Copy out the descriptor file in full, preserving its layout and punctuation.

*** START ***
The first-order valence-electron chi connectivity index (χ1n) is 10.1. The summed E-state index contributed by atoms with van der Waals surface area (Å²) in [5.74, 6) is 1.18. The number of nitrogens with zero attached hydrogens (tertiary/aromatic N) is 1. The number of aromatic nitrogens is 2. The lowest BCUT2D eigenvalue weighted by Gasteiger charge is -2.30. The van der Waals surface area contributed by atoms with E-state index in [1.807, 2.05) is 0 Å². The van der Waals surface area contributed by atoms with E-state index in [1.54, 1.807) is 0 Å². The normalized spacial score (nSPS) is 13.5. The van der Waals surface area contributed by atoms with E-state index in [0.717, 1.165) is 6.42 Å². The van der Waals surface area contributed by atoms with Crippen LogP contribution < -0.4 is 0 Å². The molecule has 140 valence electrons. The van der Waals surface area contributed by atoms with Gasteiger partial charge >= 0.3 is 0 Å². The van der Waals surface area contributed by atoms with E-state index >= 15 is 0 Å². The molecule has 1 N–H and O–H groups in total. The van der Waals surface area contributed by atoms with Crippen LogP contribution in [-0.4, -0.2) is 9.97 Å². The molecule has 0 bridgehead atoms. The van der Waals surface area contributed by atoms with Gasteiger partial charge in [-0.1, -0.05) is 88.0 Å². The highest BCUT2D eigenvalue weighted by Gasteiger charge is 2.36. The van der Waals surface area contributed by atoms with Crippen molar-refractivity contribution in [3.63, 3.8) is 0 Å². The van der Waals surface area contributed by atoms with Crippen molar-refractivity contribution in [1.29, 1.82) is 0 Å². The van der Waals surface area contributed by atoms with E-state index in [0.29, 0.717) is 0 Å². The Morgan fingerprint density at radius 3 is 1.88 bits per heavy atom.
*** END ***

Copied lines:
The first-order valence-electron chi connectivity index (χ1n) is 10.1. The summed E-state index contributed by atoms with van der Waals surface area (Å²) in [5.74, 6) is 1.18. The number of nitrogens with zero attached hydrogens (tertiary/aromatic N) is 1. The number of aromatic nitrogens is 2. The lowest BCUT2D eigenvalue weighted by Gasteiger charge is -2.30. The van der Waals surface area contributed by atoms with E-state index in [1.807, 2.05) is 0 Å². The van der Waals surface area contributed by atoms with E-state index in [1.54, 1.807) is 0 Å². The normalized spacial score (nSPS) is 13.5. The van der Waals surface area contributed by atoms with E-state index in [0.717, 1.165) is 6.42 Å². The van der Waals surface area contributed by atoms with Crippen LogP contribution < -0.4 is 0 Å². The molecule has 140 valence electrons. The van der Waals surface area contributed by atoms with Gasteiger partial charge >= 0.3 is 0 Å². The van der Waals surface area contributed by atoms with E-state index >= 15 is 0 Å². The molecule has 1 N–H and O–H groups in total. The van der Waals surface area contributed by atoms with Crippen LogP contribution in [-0.4, -0.2) is 9.97 Å². The molecule has 0 bridgehead atoms. The van der Waals surface area contributed by atoms with Gasteiger partial charge in [-0.1, -0.05) is 88.0 Å². The highest BCUT2D eigenvalue weighted by Gasteiger charge is 2.36. The van der Waals surface area contributed by atoms with Crippen molar-refractivity contribution in [3.63, 3.8) is 0 Å². The van der Waals surface area contributed by atoms with Crippen molar-refractivity contribution in [1.29, 1.82) is 0 Å². The van der Waals surface area contributed by atoms with E-state index in [0.29, 0.717) is 0 Å². The Morgan fingerprint density at radius 3 is 1.88 bits per heavy atom.